"Senator Menendez is focused on the issues that matter most to our state, like making sure that every New Jerseyan has access to affordable, quality healthcare, preventing more senseless gun violence, and growing our economy in a way that creates more opportunity for everyone, not just the wealthy," Menendez campaign chairman Michael Soliman said in a statement. "This is what matters to people; they want to know how their lives are going to get better and that's what Senator Menendez is working to deliver."

Menendez slams Celgene drug prices

Soliman also slammed Hugin's record at Celgene, saying the GOP candidate "spent his career there fighting competition from generic manufacturers" to raise prices on the company's cancer drugs. As of December, Celgene had raised the price of cancer drug Revlimid by 88 percent over seven years, according to Bloomberg.

Soliman noted that Trump's Food and Drug Administration highlighted Celgene as one of the companies hindering the possible production of cheaper generic drug alternatives. In previewing the list of companies released by the FDA last month, Health and Human Services Secretary Alex Azar said, "we know that certain brand-name manufacturers are abusing the system by blocking access to samples and hiding behind FDA's rules when they do it."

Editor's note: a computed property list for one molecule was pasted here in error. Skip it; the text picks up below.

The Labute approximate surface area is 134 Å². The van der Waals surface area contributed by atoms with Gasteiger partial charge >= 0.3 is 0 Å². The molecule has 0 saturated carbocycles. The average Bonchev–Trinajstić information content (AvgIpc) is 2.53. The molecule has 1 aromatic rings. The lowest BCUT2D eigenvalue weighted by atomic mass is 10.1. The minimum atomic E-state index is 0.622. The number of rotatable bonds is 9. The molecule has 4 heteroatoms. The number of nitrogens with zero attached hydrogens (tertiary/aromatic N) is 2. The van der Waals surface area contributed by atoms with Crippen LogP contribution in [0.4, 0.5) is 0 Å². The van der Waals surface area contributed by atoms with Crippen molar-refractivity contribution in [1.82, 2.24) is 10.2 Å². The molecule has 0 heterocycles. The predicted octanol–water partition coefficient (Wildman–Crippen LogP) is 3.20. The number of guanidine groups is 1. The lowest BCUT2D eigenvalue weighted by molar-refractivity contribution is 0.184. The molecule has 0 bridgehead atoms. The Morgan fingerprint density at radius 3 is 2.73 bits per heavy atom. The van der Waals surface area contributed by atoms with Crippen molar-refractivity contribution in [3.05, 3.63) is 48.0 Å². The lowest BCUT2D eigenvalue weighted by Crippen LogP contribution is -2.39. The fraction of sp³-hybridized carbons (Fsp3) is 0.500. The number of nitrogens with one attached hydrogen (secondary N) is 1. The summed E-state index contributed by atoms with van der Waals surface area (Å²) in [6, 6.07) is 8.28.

Hugin has taken pride in his nearly two-decade tenure at the Summit-based Celgene, which ended in February. He has run partly on a record of creating jobs in the state, which he called a "hard thing to do." When Hugin left the company this year, Celgene said it had 7,500 employees, up from 2,500 in 2010.

The Republican candidate said Celgene has "created value" and "walked the walk" by putting nearly 40 percent of its revenue back into research and development of new products. He also downplayed Menendez's criticism because the senator's campaign has taken contributions from the pharmaceutical industry, including $2,500 from Celgene's political action committee last year.

Asked whether he had any role in deciding whether the money went to Menendez, Hugin said he was "not aware" that he had attended a Celgene PAC meeting.

Hugin runs on NJ roots and bipartisan cooperation

Hugin has not only promoted his role in helping to grow a New Jersey-based company but also highlighted his roots in the state. The Republican candidate grew up in Union City, New Jersey, and says he became the first person in his family to attend college when he went to Princeton University. He later served seven years of active duty in the U.S. Marine Corps before working at J.P. Morgan and Celgene.